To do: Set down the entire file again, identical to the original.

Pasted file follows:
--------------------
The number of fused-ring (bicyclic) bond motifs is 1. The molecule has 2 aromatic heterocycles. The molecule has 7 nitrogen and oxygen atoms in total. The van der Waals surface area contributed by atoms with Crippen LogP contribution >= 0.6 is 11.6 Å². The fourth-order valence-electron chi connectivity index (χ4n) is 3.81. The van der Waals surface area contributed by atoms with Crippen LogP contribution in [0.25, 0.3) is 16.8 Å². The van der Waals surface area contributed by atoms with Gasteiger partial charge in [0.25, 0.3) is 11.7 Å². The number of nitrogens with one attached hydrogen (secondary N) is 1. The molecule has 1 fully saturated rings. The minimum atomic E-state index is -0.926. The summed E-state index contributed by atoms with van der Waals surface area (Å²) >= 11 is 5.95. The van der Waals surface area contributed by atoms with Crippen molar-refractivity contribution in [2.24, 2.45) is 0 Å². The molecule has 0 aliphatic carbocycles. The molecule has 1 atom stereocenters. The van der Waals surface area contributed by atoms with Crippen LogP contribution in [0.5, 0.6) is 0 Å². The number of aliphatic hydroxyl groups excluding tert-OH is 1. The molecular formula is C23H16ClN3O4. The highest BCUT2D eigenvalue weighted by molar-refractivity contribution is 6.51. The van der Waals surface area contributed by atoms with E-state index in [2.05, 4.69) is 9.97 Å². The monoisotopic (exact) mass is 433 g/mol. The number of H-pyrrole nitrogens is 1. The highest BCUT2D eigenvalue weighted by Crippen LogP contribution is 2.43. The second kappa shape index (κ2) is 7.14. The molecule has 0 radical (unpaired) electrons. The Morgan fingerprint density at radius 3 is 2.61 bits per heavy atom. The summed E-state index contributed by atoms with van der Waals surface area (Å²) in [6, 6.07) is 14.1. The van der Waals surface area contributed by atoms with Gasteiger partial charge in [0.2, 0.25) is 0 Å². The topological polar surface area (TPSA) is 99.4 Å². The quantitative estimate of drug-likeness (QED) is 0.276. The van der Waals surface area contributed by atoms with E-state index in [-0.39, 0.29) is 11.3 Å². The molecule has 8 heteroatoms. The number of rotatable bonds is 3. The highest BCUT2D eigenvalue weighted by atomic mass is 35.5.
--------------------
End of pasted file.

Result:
The number of fused-ring (bicyclic) bond motifs is 1. The molecule has 2 aromatic heterocycles. The molecule has 7 nitrogen and oxygen atoms in total. The van der Waals surface area contributed by atoms with Crippen LogP contribution >= 0.6 is 11.6 Å². The fourth-order valence-electron chi connectivity index (χ4n) is 3.81. The van der Waals surface area contributed by atoms with Crippen LogP contribution in [0.25, 0.3) is 16.8 Å². The van der Waals surface area contributed by atoms with Gasteiger partial charge in [0.25, 0.3) is 11.7 Å². The number of nitrogens with one attached hydrogen (secondary N) is 1. The molecule has 1 fully saturated rings. The minimum atomic E-state index is -0.926. The summed E-state index contributed by atoms with van der Waals surface area (Å²) >= 11 is 5.95. The van der Waals surface area contributed by atoms with Crippen molar-refractivity contribution in [2.24, 2.45) is 0 Å². The molecule has 0 aliphatic carbocycles. The molecule has 1 atom stereocenters. The van der Waals surface area contributed by atoms with Crippen LogP contribution in [0.5, 0.6) is 0 Å². The number of aliphatic hydroxyl groups excluding tert-OH is 1. The molecular formula is C23H16ClN3O4. The highest BCUT2D eigenvalue weighted by molar-refractivity contribution is 6.51. The van der Waals surface area contributed by atoms with E-state index in [2.05, 4.69) is 9.97 Å². The monoisotopic (exact) mass is 433 g/mol. The number of H-pyrrole nitrogens is 1. The highest BCUT2D eigenvalue weighted by Crippen LogP contribution is 2.43. The second kappa shape index (κ2) is 7.14. The molecule has 0 radical (unpaired) electrons. The Morgan fingerprint density at radius 3 is 2.61 bits per heavy atom. The summed E-state index contributed by atoms with van der Waals surface area (Å²) in [6, 6.07) is 14.1. The van der Waals surface area contributed by atoms with Gasteiger partial charge in [0.2, 0.25) is 0 Å². The topological polar surface area (TPSA) is 99.4 Å². The quantitative estimate of drug-likeness (QED) is 0.276. The van der Waals surface area contributed by atoms with E-state index in [-0.39, 0.29) is 11.3 Å². The molecule has 8 heteroatoms. The number of rotatable bonds is 3. The highest BCUT2D eigenvalue weighted by atomic mass is 35.5.